Swiss graphic designer, Lora Lamm

By: Gillian Reyes

Lora Lamm is a Swiss graphic designer best known for her 10 years of work when she lived in Milan during the post-war years from 1953 to 1963 after finishing her studies in Zurich, Switzerland.  During her time there, she found her own unique style by combining both Milanese and Swiss influences and design principles into her work. She did plenty of commissions designing posters, packaging and invitations for big brands, such as the La Rinascente, Pirelli and Elizabeth Arden, etc. in Milan.

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Her style seems optimistic and colourful, executed by the use of typography, illustration, collage and photography. She was free to conduct experiments in her design, hence the use of different typography in each of her work, ranging from sans serifs, grotesques, and to Bodoni and other serifs.  Her composition of having both a message and an image is very powerful since it “serves the purpose of communicating clearly and elegantly, with optimism and humour” (“A breath of fresh air”). Apparently, her Pirelli and La Rinascente employers at the time stated that her style is “a reflection of [her] own personality” (“A breath of fresh air”).

During her stay in Milan in post-war years, a design revolution took place between the Italians and the Swiss. Big companies and businesses like the  Pirelli, La Rinascente, Olivetti, Necchi and many others were open to experimentation in advertising as a result of the growing economy after WWII. They hired Swiss and Italian designers who brought forth unique designs that resulted from experiments and friendly competitions. Lora Lamm was one of the designers who stood out despite being in a “male-dominated creative atmosphere.” Berta F., a writer from the Pendulum Magazine, describes her views on designing: “She understood advertising is much more than just selling a product; it is mutual recognition between brand and public. It is also a dialogue, and she engaged – she still engages – in it with one very simple tool: proximity.” Due to this, she produced many advertisements with clear and concise compositions and messages that were understood by the audience.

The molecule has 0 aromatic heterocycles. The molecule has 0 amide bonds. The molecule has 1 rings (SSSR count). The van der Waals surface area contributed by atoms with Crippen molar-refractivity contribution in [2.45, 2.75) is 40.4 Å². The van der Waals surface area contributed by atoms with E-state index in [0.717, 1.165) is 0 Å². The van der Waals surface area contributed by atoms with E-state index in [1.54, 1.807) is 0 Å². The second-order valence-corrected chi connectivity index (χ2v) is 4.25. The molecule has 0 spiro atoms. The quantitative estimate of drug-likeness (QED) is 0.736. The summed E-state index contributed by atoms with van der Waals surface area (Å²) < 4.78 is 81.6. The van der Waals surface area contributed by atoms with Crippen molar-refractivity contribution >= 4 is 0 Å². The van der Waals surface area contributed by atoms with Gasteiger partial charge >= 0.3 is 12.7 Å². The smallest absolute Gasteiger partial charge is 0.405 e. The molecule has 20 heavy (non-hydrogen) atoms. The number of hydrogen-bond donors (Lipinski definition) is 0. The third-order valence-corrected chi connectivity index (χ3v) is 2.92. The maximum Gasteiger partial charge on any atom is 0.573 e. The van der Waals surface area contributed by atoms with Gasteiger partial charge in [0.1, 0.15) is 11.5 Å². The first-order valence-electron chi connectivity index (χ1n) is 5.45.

Even with her accomplishments, she was written out of graphic design history books. One reason may have been because she distanced herself from other designers. Lora Lamm, herself, said, “I was working for Rinascente by day, and working for other clients by night; on holidays I went back to the Alps. Also, it was not easy in the 1950s for a young, single, foreign girl to join a crowd of male friends for bar evenings and design banter” (“A breath of fresh air”). Another reason could be that the AGI (Alliance Graphique Internationale), a club of the world’s graphic designers, refused her membership.

Regardless, she is content with just being a good designer. When she went back to Switzerland, she resumed her career as a graphic designer, but stopped using the style she used in Milan since she felt that it was time to move on. Her past works will continue to be personal for her as it reflects the design revolution that took place in Milan.

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References

F, Berta. “SWISS GRAPHIC DESIGN || Finding Lora Lamm.” Pendulum Magazine, Pendulum Magazine, 22 Sept. 2017, www.pendulummag.com/art/2017/9/21/swiss-graphic-design-finding-lora-lamm.

“A breath of fresh air.” Eye Magazine | Feature | A Breath of Fresh Air, www.eyemagazine.com/feature/article/a-breath-of-fresh-air.

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